Henry Rollins: Interview with Henry Rollins

Henry RollinsYou’ll have to forgive me if I get all Gonzo here for a little bit, but I consider interviewing Henry Rollins to be not only a highlight of my relatively short professional career, but the chance to speak with a great personal idol and someone from whom I’ve garnered much inspiration as I’ve slowly but surely come into adulthood.

Three years ago I was stuck, miserable in business school, halfway through college, working full-time retail and just hating life. Like all too many other people, horrified of change and complacent, I sat and watched days pass over me like someone on their back at the bottom of a riverbed. And it wasn’t a miraculous cliche thing like a televangelist, but it was right around this time that I heard the audio version of Get In The Van: On The Road With Black Flag.

I know, it’s corny and lame, but Rollins’ road stories hit home. Here was a guy shoveling ice cream in DC to fat suburbanites who went on to front one of the greatest punk bands of all time. The lesson: fuck it. Do what you’re gonna do. There might be consequences, but if you have to do it, do it.

I left business school and quit my job. I spent the next two years essentially restarting and finishing college and trying to figure out just what it was I wanted to do with my life. Well, I won’t bore you with the rest, and I know the story’s nowhere near over, but suffice it to say that I’m here, and in a world where words don’t mean shit most of the time, it’s still possible to for some of them to hit home in ways that you don’t generally think they can.

The craziest part was recognizing his voice when he picked up the phone.

You were in Siberia?

Yes, I just got back Sunday.


No no no. Just a journey. It’s not comfortable so it’s not like a vacation. There’s no waterskiing. I loved being on the Trans-Siberian Express. I took a train across Russia for a week.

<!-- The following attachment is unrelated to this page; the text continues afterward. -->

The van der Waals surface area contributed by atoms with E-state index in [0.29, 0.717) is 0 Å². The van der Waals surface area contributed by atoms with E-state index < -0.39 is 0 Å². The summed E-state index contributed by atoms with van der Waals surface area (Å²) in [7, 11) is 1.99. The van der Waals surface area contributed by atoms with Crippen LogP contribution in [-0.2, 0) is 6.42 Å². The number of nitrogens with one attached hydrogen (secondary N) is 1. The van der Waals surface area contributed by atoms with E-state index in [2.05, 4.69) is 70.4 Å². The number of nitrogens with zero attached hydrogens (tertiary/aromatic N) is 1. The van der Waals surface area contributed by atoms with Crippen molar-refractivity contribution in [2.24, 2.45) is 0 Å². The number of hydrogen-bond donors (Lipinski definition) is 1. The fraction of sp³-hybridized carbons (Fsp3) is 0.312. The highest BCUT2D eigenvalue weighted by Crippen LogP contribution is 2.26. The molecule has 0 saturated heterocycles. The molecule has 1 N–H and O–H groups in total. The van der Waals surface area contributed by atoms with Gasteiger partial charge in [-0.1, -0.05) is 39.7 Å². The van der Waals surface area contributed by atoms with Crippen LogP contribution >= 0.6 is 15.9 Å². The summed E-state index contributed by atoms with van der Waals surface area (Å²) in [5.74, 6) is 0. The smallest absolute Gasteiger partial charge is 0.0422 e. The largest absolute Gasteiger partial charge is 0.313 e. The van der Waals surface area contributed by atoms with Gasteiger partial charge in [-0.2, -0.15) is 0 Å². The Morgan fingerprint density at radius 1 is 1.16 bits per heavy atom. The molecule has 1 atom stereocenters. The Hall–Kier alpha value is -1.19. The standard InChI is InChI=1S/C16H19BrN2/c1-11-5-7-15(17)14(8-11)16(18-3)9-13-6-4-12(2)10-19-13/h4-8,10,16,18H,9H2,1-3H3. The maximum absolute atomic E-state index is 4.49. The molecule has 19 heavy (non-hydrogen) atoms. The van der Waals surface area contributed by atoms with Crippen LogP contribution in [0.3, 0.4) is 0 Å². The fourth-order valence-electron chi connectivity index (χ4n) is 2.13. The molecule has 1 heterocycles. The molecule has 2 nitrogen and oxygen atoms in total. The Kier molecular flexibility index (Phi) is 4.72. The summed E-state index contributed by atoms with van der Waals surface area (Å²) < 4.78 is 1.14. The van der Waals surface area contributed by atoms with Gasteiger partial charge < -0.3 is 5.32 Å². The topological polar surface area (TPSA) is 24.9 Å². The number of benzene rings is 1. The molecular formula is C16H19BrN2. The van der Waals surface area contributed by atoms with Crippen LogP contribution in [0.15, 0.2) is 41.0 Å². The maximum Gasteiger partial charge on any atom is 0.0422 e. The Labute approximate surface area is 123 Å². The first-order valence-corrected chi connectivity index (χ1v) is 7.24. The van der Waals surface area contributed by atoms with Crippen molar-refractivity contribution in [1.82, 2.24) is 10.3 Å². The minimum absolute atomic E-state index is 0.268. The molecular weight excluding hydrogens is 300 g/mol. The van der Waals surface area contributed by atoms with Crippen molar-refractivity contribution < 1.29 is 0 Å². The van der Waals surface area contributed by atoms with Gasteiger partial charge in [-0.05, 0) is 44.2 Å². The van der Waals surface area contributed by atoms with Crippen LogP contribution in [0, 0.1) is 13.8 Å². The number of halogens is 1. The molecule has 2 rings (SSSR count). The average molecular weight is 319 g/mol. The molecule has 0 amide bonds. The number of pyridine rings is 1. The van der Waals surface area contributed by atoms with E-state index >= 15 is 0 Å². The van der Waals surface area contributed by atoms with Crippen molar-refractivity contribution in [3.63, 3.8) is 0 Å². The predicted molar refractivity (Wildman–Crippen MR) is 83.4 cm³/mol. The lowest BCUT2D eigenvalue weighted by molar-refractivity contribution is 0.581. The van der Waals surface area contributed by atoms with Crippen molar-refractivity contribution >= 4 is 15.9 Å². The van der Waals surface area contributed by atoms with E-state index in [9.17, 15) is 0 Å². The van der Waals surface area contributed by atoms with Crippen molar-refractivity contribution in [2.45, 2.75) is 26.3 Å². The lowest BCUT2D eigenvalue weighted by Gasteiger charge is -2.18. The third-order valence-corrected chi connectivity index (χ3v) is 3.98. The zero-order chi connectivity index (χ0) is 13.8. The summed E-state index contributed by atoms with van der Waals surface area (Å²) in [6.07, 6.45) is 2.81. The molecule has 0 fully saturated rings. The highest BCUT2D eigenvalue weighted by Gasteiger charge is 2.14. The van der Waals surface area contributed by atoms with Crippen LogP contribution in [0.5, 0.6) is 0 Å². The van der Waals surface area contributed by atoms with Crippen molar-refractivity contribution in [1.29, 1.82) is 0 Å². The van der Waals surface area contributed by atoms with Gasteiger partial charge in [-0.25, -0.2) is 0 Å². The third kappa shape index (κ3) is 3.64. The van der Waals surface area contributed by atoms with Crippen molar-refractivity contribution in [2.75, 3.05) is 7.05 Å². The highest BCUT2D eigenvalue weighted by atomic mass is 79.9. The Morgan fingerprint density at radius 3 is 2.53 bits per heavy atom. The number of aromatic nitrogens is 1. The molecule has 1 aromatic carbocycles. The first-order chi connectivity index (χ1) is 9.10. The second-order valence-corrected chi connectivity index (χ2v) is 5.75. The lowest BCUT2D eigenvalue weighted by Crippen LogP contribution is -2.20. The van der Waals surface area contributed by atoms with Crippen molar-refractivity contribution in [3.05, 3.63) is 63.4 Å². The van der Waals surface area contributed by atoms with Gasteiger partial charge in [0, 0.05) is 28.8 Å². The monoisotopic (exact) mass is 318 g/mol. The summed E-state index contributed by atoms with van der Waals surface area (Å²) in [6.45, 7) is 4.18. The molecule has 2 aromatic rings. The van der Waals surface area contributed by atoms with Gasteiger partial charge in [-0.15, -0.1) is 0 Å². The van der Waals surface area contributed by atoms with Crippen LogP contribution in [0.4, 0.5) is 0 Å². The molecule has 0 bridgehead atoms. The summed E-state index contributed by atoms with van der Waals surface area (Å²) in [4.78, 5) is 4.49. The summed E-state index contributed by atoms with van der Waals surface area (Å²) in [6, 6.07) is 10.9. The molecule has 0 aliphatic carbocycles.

For a week I lived alone in a train compartment with the snow and ice for a view. It was intense and that’s why I went for it because it was a different trip than I’d ever taken. I was always curious about the Trans-Siberian Express, it was really cool.

So what did you find out?

It’s interesting how you kind of adjust to doing time, and it made me wonder about incarceration. And Siberia’s just kind of vast and full of snow. It just kind of keeps going, it’s wild. It’s endless.

It took a week to traverse in a train. From Vladivostock to Moscow, to fly back, took nine and a half hours. From Frankfurt to LA took 10 and a half. So you can kind of imagine the size of Russia. You could hide America in Siberia. You could put America in Siberia’s pocket. It’s wild.

There’s a whole lot of closed cities because, you know, nuclear reprocessing. They’ve really screwed up a lot of their country.

You went to Afghanistan, you went to Iraq for the USO. Where else?

I’ve been to Iraq, Afghanistan, Kuwait, Qatar, Kurdistan, Abu-Dabi, Honduras. Yeah, many places with the USO.

How’d you get started with that?

They called me. Yeah, they called me here at the office and said, ‘Would you ever consider a USO tour?’ I went, ‘Wow, I never would have thought someone would ask me. Yeah, I’d consider that, it sounds interesting.’

And so, I took them up on it, because while I may have a problem with George W. Bush, I have no problem with the troops. I mean, they go where they’re told, so I don’t have a beef with them necessarily. And so the ones I’ve met have been exceptionally good people doing a really utterly insane job.

It’s just such a weird gig they have.You know, ‘Go out and get shot at today.’ ‘Okay.’ I have enjoyed these tours—well, I don’t know if you enjoy them, but I always ask for another every time I finish one of them.

So you’re going again?

Oh yeah, we’re just trying to find the right time. Apparently it’s June and it’s South Korea and Japan. I keep asking to go back to Iraq but they have to wait till there’s another troop rotation, so we’ll see when. And there might be an Egypt/Jordan one later in the year.